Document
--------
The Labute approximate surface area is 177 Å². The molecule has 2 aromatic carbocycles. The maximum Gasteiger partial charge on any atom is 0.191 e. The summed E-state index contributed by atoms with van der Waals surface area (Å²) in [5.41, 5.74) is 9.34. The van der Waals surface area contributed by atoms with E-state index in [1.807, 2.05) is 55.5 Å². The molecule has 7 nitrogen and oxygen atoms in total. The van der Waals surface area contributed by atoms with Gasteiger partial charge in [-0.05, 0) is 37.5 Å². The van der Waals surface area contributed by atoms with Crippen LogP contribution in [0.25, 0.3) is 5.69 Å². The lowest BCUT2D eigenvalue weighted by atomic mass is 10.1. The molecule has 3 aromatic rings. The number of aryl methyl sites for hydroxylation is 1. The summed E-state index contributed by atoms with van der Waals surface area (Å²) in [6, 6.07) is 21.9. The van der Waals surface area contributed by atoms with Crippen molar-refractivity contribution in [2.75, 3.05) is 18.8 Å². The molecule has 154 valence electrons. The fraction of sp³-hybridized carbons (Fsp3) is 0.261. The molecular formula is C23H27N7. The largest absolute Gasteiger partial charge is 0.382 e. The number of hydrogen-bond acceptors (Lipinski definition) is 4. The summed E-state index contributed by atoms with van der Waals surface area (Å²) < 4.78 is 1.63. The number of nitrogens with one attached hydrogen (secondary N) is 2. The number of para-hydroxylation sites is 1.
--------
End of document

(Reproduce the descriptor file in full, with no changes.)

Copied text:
The Labute approximate surface area is 177 Å². The molecule has 2 aromatic carbocycles. The maximum Gasteiger partial charge on any atom is 0.191 e. The summed E-state index contributed by atoms with van der Waals surface area (Å²) in [5.41, 5.74) is 9.34. The van der Waals surface area contributed by atoms with E-state index in [1.807, 2.05) is 55.5 Å². The molecule has 7 nitrogen and oxygen atoms in total. The van der Waals surface area contributed by atoms with Gasteiger partial charge in [-0.05, 0) is 37.5 Å². The van der Waals surface area contributed by atoms with Crippen LogP contribution in [0.25, 0.3) is 5.69 Å². The lowest BCUT2D eigenvalue weighted by atomic mass is 10.1. The molecule has 3 aromatic rings. The number of aryl methyl sites for hydroxylation is 1. The summed E-state index contributed by atoms with van der Waals surface area (Å²) in [6, 6.07) is 21.9. The van der Waals surface area contributed by atoms with Crippen molar-refractivity contribution in [2.75, 3.05) is 18.8 Å². The molecule has 154 valence electrons. The fraction of sp³-hybridized carbons (Fsp3) is 0.261. The molecular formula is C23H27N7. The largest absolute Gasteiger partial charge is 0.382 e. The number of hydrogen-bond acceptors (Lipinski definition) is 4. The summed E-state index contributed by atoms with van der Waals surface area (Å²) < 4.78 is 1.63. The number of nitrogens with one attached hydrogen (secondary N) is 2. The number of para-hydroxylation sites is 1.